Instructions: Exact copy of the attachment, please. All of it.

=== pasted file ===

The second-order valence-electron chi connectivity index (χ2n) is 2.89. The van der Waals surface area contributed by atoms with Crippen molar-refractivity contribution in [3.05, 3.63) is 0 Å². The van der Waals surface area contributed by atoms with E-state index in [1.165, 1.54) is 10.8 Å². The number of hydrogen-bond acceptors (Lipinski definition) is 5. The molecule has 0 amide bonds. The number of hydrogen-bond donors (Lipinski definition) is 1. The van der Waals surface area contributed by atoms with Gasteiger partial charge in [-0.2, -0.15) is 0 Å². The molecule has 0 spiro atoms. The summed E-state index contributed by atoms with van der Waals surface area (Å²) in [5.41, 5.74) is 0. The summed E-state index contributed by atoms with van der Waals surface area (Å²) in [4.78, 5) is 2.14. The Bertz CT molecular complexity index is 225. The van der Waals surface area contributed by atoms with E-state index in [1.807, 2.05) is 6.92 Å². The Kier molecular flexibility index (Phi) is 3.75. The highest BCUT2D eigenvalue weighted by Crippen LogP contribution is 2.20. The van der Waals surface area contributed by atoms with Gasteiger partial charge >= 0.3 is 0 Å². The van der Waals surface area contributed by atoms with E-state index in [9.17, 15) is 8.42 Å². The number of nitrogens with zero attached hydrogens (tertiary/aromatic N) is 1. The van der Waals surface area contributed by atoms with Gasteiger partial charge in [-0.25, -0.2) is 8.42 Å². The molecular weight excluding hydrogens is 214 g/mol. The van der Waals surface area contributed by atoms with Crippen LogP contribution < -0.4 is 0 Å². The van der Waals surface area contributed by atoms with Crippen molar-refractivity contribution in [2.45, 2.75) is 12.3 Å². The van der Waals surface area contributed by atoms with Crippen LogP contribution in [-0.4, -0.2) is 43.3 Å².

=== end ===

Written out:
The second-order valence-electron chi connectivity index (χ2n) is 2.89. The van der Waals surface area contributed by atoms with Crippen molar-refractivity contribution in [3.05, 3.63) is 0 Å². The van der Waals surface area contributed by atoms with E-state index in [1.165, 1.54) is 10.8 Å². The number of hydrogen-bond acceptors (Lipinski definition) is 5. The molecule has 0 amide bonds. The number of hydrogen-bond donors (Lipinski definition) is 1. The van der Waals surface area contributed by atoms with Gasteiger partial charge in [-0.2, -0.15) is 0 Å². The molecule has 0 spiro atoms. The summed E-state index contributed by atoms with van der Waals surface area (Å²) in [5.41, 5.74) is 0. The summed E-state index contributed by atoms with van der Waals surface area (Å²) in [4.78, 5) is 2.14. The Bertz CT molecular complexity index is 225. The van der Waals surface area contributed by atoms with E-state index in [1.807, 2.05) is 6.92 Å². The Kier molecular flexibility index (Phi) is 3.75. The highest BCUT2D eigenvalue weighted by Crippen LogP contribution is 2.20. The van der Waals surface area contributed by atoms with Gasteiger partial charge >= 0.3 is 0 Å². The van der Waals surface area contributed by atoms with E-state index in [9.17, 15) is 8.42 Å². The number of nitrogens with zero attached hydrogens (tertiary/aromatic N) is 1. The van der Waals surface area contributed by atoms with Gasteiger partial charge in [-0.25, -0.2) is 8.42 Å². The molecular weight excluding hydrogens is 214 g/mol. The van der Waals surface area contributed by atoms with Crippen LogP contribution < -0.4 is 0 Å². The van der Waals surface area contributed by atoms with Crippen molar-refractivity contribution in [2.45, 2.75) is 12.3 Å². The van der Waals surface area contributed by atoms with Crippen LogP contribution in [-0.4, -0.2) is 43.3 Å².